UPDATE: After this post published, Periscope released a page in its Help Center titled: "How are viewership metrics calculated?" that explains how it counts video views across its service.
Twitter's Periscope has been letting users broadcast the world around them in real time since early 2015, popularizing the idea of mobile live streaming. But Periscope has never publicly defined what exactly it counts as a video view, a key metric for any tech company in the video market.
The issue was brought to light this week after several Periscope users began complaining and reaching out to the app's support about discrepancies they were seeing in the data for their live video views on recent streams.
Most notably there was an instance where the number of live viewers on one user's streams was larger than that of his total views, which is supposed to include users who watched the stream as it happened plus those who watched a recorded version later on.
"I've been trying to get them, for quite some time now to no avail, to answer these questions about how a view is being defined," said Geoff Golberg, a Periscope user with more than 34,000 followers who has been using the app numerous times per week since its launch. "It's not transparent."
Periscope addressed its view count issues in a Medium post published Thursday after Inc. began pressing on Tuesday for clarification on how a view is defined.
In the post, Periscope said that view count discrepancies came as a result of a bug found in the Twitter for Android TV app, which was released on Nov. 15. That bug caused the service to report more than one viewer per actual view. Periscope said it has stopped counting Android TV views for now as a way to remedy the situation, which only affected 0.3 percent of broadcasts, but its team has also fixed the issue and it will be corrected in an update to the Android TV app.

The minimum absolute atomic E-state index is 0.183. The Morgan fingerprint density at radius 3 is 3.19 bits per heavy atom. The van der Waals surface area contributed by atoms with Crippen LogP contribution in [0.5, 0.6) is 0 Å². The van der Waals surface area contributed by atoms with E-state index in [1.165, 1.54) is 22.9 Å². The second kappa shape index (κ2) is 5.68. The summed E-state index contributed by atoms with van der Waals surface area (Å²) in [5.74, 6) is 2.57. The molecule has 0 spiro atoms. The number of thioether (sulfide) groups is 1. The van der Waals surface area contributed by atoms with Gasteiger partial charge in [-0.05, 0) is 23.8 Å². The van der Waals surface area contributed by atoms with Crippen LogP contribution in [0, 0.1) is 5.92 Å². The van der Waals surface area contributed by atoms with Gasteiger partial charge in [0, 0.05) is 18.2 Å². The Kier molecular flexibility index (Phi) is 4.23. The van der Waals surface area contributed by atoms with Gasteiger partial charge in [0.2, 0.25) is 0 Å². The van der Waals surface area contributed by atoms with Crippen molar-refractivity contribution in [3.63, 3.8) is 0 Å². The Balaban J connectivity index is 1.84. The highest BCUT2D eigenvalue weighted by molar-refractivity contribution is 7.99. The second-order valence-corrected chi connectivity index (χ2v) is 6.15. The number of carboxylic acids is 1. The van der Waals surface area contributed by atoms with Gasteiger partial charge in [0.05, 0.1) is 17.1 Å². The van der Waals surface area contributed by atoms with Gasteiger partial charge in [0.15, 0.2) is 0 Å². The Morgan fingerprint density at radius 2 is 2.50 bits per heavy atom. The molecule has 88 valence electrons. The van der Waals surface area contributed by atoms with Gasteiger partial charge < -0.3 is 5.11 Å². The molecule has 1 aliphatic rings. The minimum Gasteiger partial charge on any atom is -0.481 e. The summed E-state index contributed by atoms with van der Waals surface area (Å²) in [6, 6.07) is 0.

Additionally, the service suffered an outage over the weekend that resulted in strange viewership numbers. Periscope said it is working on improving its infrastructure to prevent those types of issues from happening again. Finally, Periscope said that there are also "a few minor edge cases" where there can be a delay in reporting accurate live viewer counts when a user watches a stream either through Periscope.tv or the Periscope Android app. Periscope is actively working to resolve those issues.
Not answered was how Periscope defines a view. A spokeswoman for Periscope told Inc. that it plans to soon publish a help page that will clearly define the metric for its users. For now, the spokeswoman offered the following as a definition:
"Live viewers watch the video while the broadcaster was live. Replay viewers watch the video once it ended," the spokeswoman said. "Viewers are counted when they tap in to watch a live video in Periscope. For autoplaying videos, viewers are counted once they've watched for three seconds."
Periscope, however, did not clearly state what exactly is an autoplaying video, although they do include streams presented in the Periscope app's Watch Tab and Global Feed. Periscope also offered contradicting information when it comes to Periscope.tv. Asked if Periscope counts someone who sees the multiple streams on the Periscope.tv home page, which begin to play automatically the moment you head to the site, the spokeswoman said Periscope.tv views are not counted until a user clicks on a specific stream.
On other services, such as Facebook, YouTube, Snapchat, and even Twitter, a view count is clearly defined. This metric is important for advertisers, which Periscope began courting earlier this year. The data is also important for frequent Periscope users, many of whom use their streams to market services and products for brands that sponsor them.
On an practical level, it is important that Periscope offer clearly defined and accurate data, as that is what "scopers" use to inform the type of content they should be streaming, said John Joseph Kevin Morris, a frequent Periscope user in Hong Kong who goes by "Jonathan JK."
"Periscope had featured a scope today from some guy in Aleppo, and I think about the consequences of someone who wants to get the word out on issues -- if they think they're talking to 400 people and they're not, that's worrying and dangerous," said Morris, who said that he noticed his live stream's view counts jump suddenly a few weeks ago, going from an average of about 50 or so viewers to more than 200.
Now, Periscope users say they are hoping the service will better communicate what defines a view and provide them with accurate analytics on their broadcasts.
"I truly want Periscope to win. I've invested an insane amount of time and insane amount of money into this app," Golberg said. "I'm really passionate about the app, but I'm incredibly frustrated."